+tablet
        width: 90%
      +mobile
        width: 100%

    &[class$="small"]
      .slogan
        +thin(36,45)
        +mobile
          +thin(24,30)
      .subslogan
        +light(12,16)
        +mobile
          +light(10,14)
    &[class$="medium"]
      .slogan
        +thin(60,74)
        +mobile
          +thin(40,60)
      .subslogan
        +light(20,30)
        +mobile
          +light(16,22)
    &[class$="large"]
      .slogan
        +thin(80,97)
        +mobile
          +thin(55,82)
      .subslogan
        +light(27,40)
        +mobile
          +light(22,28)

  @keyframes bounce
    0%, 20%, 50%, 80%, 100%
      transform: translateY(0)
    40%
      transform: translateY(-20px)
    60%
      transform: translateY(-10px)

  .scroll_down
    margin: 40px auto 0 auto
    width: 42px
    height: 42px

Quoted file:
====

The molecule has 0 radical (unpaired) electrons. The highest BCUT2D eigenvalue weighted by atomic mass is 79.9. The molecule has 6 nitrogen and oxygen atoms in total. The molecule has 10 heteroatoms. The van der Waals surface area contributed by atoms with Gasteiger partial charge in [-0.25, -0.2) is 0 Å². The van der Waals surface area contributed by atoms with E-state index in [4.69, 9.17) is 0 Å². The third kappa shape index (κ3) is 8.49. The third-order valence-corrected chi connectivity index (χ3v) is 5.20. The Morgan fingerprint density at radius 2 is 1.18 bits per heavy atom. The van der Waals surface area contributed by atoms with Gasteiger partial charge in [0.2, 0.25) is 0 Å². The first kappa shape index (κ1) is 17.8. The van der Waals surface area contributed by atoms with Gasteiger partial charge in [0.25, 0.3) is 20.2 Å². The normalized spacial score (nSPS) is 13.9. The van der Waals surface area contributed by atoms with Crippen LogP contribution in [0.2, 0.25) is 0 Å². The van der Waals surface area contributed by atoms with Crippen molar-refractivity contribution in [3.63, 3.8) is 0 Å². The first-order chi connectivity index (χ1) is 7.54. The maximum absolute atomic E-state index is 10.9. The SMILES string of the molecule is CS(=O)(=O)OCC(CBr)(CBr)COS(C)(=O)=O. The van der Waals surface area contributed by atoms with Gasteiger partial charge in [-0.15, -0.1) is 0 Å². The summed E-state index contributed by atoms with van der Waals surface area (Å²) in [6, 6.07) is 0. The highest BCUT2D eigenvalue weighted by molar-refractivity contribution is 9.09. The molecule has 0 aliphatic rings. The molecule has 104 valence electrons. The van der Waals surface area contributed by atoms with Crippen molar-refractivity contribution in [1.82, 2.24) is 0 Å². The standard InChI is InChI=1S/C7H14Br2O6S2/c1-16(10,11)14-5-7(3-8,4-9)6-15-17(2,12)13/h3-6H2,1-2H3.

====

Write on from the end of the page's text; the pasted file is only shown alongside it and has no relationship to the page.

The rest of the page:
background: url(/images/scroll_down.svg) center center no-repeat
    background-size: 41px 41px
    cursor: pointer
    &:hover
      animation: bounce 2s infinite

Another Complex Partial?

Well, OK… if you insist.

How about our Portfolio module?

On each page we list case studies of our work on the platform. The Home page contains a selection of featured projects, whilst each of the other 3 pages presents a selection of projects relevant to their particular category.

We handle this with one single Portfolio component template and one Portfolio contentType that contains many Portfolio Article entries (another contentType).

This time we’ll take a look at the content model first, to get a better idea.